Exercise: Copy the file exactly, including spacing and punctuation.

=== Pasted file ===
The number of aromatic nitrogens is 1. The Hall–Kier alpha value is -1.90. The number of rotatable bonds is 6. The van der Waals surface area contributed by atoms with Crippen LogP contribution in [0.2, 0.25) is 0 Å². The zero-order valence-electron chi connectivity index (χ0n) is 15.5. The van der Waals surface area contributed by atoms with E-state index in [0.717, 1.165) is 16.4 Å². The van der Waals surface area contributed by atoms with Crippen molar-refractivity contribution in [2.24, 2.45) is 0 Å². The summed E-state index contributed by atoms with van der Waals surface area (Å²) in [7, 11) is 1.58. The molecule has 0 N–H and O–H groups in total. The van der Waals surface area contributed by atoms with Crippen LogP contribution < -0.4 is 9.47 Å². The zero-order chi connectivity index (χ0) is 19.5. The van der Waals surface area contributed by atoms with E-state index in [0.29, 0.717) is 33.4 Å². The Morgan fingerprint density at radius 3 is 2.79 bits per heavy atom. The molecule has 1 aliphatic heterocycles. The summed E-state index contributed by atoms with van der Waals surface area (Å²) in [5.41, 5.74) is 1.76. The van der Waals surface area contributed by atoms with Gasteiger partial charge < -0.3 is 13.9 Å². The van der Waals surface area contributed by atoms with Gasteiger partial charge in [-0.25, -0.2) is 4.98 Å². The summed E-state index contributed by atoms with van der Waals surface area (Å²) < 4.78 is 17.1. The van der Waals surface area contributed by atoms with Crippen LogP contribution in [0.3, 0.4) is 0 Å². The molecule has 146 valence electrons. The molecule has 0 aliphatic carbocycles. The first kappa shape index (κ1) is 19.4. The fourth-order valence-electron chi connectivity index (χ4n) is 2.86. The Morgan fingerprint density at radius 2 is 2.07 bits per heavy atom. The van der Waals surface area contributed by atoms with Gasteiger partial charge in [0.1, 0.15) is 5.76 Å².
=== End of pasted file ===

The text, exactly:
The number of aromatic nitrogens is 1. The Hall–Kier alpha value is -1.90. The number of rotatable bonds is 6. The van der Waals surface area contributed by atoms with Crippen LogP contribution in [0.2, 0.25) is 0 Å². The zero-order valence-electron chi connectivity index (χ0n) is 15.5. The van der Waals surface area contributed by atoms with E-state index in [0.717, 1.165) is 16.4 Å². The van der Waals surface area contributed by atoms with Crippen molar-refractivity contribution in [2.24, 2.45) is 0 Å². The summed E-state index contributed by atoms with van der Waals surface area (Å²) in [7, 11) is 1.58. The molecule has 0 N–H and O–H groups in total. The van der Waals surface area contributed by atoms with Crippen LogP contribution < -0.4 is 9.47 Å². The zero-order chi connectivity index (χ0) is 19.5. The van der Waals surface area contributed by atoms with E-state index in [0.29, 0.717) is 33.4 Å². The Morgan fingerprint density at radius 3 is 2.79 bits per heavy atom. The molecule has 1 aliphatic heterocycles. The summed E-state index contributed by atoms with van der Waals surface area (Å²) in [5.41, 5.74) is 1.76. The van der Waals surface area contributed by atoms with Gasteiger partial charge < -0.3 is 13.9 Å². The van der Waals surface area contributed by atoms with Gasteiger partial charge in [-0.25, -0.2) is 4.98 Å². The summed E-state index contributed by atoms with van der Waals surface area (Å²) < 4.78 is 17.1. The van der Waals surface area contributed by atoms with Crippen LogP contribution in [0.3, 0.4) is 0 Å². The molecule has 146 valence electrons. The molecule has 0 aliphatic carbocycles. The first kappa shape index (κ1) is 19.4. The fourth-order valence-electron chi connectivity index (χ4n) is 2.86. The Morgan fingerprint density at radius 2 is 2.07 bits per heavy atom. The van der Waals surface area contributed by atoms with Gasteiger partial charge in [0.1, 0.15) is 5.76 Å².